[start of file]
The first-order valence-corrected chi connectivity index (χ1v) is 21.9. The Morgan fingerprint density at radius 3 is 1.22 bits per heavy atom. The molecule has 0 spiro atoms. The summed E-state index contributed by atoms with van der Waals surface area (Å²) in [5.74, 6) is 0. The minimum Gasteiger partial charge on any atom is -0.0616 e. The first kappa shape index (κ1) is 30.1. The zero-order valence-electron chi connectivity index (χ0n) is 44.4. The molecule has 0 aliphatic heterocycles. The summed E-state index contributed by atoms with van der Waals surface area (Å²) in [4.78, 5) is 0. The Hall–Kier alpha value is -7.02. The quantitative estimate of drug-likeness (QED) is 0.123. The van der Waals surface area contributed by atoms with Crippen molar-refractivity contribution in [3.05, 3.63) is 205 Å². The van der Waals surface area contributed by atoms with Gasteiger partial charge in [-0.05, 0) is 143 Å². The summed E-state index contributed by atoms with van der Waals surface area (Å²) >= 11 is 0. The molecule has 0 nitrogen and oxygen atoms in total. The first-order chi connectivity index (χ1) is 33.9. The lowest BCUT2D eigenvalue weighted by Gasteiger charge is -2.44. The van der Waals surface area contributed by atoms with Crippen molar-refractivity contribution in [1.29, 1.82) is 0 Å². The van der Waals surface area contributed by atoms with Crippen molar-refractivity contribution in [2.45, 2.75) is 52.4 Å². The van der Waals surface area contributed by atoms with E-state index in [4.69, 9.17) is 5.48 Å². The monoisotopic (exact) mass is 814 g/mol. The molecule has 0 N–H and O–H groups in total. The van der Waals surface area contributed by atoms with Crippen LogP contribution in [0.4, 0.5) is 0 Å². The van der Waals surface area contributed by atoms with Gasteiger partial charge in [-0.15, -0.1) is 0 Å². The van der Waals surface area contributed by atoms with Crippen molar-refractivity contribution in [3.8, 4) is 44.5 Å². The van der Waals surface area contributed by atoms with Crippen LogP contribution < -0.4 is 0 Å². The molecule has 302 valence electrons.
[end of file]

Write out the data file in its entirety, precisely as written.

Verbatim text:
The first-order valence-corrected chi connectivity index (χ1v) is 21.9. The Morgan fingerprint density at radius 3 is 1.22 bits per heavy atom. The molecule has 0 spiro atoms. The summed E-state index contributed by atoms with van der Waals surface area (Å²) in [5.74, 6) is 0. The minimum Gasteiger partial charge on any atom is -0.0616 e. The first kappa shape index (κ1) is 30.1. The zero-order valence-electron chi connectivity index (χ0n) is 44.4. The molecule has 0 aliphatic heterocycles. The summed E-state index contributed by atoms with van der Waals surface area (Å²) in [4.78, 5) is 0. The Hall–Kier alpha value is -7.02. The quantitative estimate of drug-likeness (QED) is 0.123. The van der Waals surface area contributed by atoms with Crippen molar-refractivity contribution in [3.05, 3.63) is 205 Å². The van der Waals surface area contributed by atoms with Gasteiger partial charge in [-0.05, 0) is 143 Å². The summed E-state index contributed by atoms with van der Waals surface area (Å²) >= 11 is 0. The molecule has 0 nitrogen and oxygen atoms in total. The first-order chi connectivity index (χ1) is 33.9. The lowest BCUT2D eigenvalue weighted by Gasteiger charge is -2.44. The van der Waals surface area contributed by atoms with Crippen molar-refractivity contribution in [1.29, 1.82) is 0 Å². The van der Waals surface area contributed by atoms with Crippen molar-refractivity contribution in [2.45, 2.75) is 52.4 Å². The van der Waals surface area contributed by atoms with E-state index in [4.69, 9.17) is 5.48 Å². The monoisotopic (exact) mass is 814 g/mol. The molecule has 0 N–H and O–H groups in total. The van der Waals surface area contributed by atoms with Crippen LogP contribution in [0.4, 0.5) is 0 Å². The van der Waals surface area contributed by atoms with Gasteiger partial charge in [-0.15, -0.1) is 0 Å². The van der Waals surface area contributed by atoms with Crippen molar-refractivity contribution in [3.8, 4) is 44.5 Å². The van der Waals surface area contributed by atoms with Crippen LogP contribution < -0.4 is 0 Å². The molecule has 302 valence electrons.